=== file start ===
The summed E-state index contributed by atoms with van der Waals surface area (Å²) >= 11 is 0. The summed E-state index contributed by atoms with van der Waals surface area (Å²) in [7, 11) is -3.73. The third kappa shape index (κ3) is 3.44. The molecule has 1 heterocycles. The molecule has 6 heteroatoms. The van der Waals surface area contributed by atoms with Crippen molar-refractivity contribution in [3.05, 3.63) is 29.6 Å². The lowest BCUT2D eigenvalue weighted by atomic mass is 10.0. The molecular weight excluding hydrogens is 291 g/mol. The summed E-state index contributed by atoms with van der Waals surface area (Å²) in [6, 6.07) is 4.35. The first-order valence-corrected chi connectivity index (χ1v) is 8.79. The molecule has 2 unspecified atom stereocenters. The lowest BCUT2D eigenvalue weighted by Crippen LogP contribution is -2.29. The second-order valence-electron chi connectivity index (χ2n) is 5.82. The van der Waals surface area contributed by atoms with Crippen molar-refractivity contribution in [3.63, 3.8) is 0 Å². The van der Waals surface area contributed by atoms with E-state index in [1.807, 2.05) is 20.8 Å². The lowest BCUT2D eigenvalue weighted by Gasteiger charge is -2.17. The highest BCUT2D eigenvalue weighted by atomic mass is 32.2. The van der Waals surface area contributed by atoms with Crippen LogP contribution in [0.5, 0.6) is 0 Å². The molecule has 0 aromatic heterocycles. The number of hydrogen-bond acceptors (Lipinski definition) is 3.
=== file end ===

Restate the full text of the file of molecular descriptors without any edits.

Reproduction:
The summed E-state index contributed by atoms with van der Waals surface area (Å²) >= 11 is 0. The summed E-state index contributed by atoms with van der Waals surface area (Å²) in [7, 11) is -3.73. The third kappa shape index (κ3) is 3.44. The molecule has 1 heterocycles. The molecule has 6 heteroatoms. The van der Waals surface area contributed by atoms with Crippen molar-refractivity contribution in [3.05, 3.63) is 29.6 Å². The lowest BCUT2D eigenvalue weighted by atomic mass is 10.0. The molecular weight excluding hydrogens is 291 g/mol. The summed E-state index contributed by atoms with van der Waals surface area (Å²) in [6, 6.07) is 4.35. The first-order valence-corrected chi connectivity index (χ1v) is 8.79. The molecule has 2 unspecified atom stereocenters. The lowest BCUT2D eigenvalue weighted by Crippen LogP contribution is -2.29. The second-order valence-electron chi connectivity index (χ2n) is 5.82. The van der Waals surface area contributed by atoms with Crippen molar-refractivity contribution in [3.63, 3.8) is 0 Å². The van der Waals surface area contributed by atoms with E-state index in [1.807, 2.05) is 20.8 Å². The lowest BCUT2D eigenvalue weighted by Gasteiger charge is -2.17. The highest BCUT2D eigenvalue weighted by atomic mass is 32.2. The van der Waals surface area contributed by atoms with Crippen LogP contribution in [0.5, 0.6) is 0 Å². The molecule has 0 aromatic heterocycles. The number of hydrogen-bond acceptors (Lipinski definition) is 3.